HARRISBURG, Pa. (WHTM) — The Pennsylvania Department of Environmental Protection (DEP) announced on Wednesday, Aug. 31 that the Commonwealth Drought Task Force has declared a drought watch for 36 counties in the state.

Courtesy of The Department of Environmental Protection

The DEP is also asking for voluntary water conservation for the counties where the drought watch was issued.

“A few counties have experienced very dry conditions over the summer, and a number of others have inched into increasingly dry conditions in recent weeks. We’re asking Pennsylvanians in all of these counties to use water wisely and follow simple water conservation tips to ease the demand for water,” DEP Acting Secretary Ramez Ziadeh said.

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The following Midstate counties are affected by the drought watch.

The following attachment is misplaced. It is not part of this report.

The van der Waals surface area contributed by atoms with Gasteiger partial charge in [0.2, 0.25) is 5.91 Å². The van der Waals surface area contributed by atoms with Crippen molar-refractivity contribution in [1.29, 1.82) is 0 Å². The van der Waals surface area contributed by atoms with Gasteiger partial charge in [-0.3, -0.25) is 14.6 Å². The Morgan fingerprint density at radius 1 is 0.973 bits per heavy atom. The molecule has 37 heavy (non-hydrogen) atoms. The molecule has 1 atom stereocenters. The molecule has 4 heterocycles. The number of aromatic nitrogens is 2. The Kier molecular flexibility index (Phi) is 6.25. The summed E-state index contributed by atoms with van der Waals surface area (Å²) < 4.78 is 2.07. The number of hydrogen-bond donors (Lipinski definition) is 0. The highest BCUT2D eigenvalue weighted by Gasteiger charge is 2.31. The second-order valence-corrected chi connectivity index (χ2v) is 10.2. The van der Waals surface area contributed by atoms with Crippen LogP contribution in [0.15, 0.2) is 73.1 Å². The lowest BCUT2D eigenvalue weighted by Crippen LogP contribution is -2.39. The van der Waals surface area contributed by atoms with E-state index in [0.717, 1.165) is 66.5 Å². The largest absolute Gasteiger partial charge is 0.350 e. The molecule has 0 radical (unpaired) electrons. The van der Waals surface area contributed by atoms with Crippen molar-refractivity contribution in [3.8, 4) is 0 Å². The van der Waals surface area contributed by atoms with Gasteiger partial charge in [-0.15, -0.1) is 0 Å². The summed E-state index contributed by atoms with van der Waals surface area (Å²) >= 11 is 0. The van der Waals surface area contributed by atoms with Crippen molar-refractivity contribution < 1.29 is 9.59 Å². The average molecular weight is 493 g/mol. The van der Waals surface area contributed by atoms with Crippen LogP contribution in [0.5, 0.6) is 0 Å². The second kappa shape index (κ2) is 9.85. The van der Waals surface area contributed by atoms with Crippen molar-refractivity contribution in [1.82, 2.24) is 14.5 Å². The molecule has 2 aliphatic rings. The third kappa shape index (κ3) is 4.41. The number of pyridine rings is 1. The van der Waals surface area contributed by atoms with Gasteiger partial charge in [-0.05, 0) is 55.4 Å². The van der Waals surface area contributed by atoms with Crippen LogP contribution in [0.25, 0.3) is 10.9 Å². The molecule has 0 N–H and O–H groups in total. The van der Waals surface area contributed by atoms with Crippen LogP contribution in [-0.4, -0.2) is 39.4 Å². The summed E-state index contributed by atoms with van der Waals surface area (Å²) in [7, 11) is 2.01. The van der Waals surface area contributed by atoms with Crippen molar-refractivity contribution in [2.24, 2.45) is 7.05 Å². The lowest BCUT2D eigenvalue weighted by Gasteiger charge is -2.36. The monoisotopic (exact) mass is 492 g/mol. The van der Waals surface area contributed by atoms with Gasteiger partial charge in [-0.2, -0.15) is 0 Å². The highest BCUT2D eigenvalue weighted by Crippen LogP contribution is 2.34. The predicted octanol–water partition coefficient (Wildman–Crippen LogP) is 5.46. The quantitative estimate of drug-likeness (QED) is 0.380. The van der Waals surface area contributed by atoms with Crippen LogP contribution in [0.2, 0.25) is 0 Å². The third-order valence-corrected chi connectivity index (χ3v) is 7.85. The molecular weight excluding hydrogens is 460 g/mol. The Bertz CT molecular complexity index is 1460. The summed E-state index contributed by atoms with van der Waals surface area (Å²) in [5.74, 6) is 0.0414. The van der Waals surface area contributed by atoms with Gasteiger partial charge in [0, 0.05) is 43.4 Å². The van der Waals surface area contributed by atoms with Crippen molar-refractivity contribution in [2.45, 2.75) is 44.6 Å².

• Dauphin
  • Juniata
  • Lebanon
  • Mifflin
  • Perry

abc27 meteorologist Dan Tomaso says hit-and-miss showers and thunderstorms have passed through the Midstate, but more widespread rain is needed to help with drought conditions.

Residents that are located on the drought watch are asked to reduce water use by 5% to 10% per person, which equates to three or six gallons of water.

Some ways that you are able to conserve water at home are:

  • Run water only when necessary. Don’t let the faucet run while brushing your teeth or shaving. Shorten the time you let the water run to warm up before showering.
  • Check for and repair household leaks. For example, a leaking toilet can waste up to 200 gallons of water daily.
  • Water your lawn only if necessary. Apply no more than 1 inch of water per week (use an empty can determine how long it takes to water 1 inch).
  • Avoid watering on windy and hot days. This pattern will encourage healthier, deeper grassroots. Over-watering is wasteful, encourages fungal growth and disease, and results in shallow, compacted root systems that are more susceptible to drought.

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The DEP Drought Coordinator monitors the indicators in close partnership with the U.S. Geological Survey (USGS), which maintains gauges in streams and wells in many locations across Pennsylvania.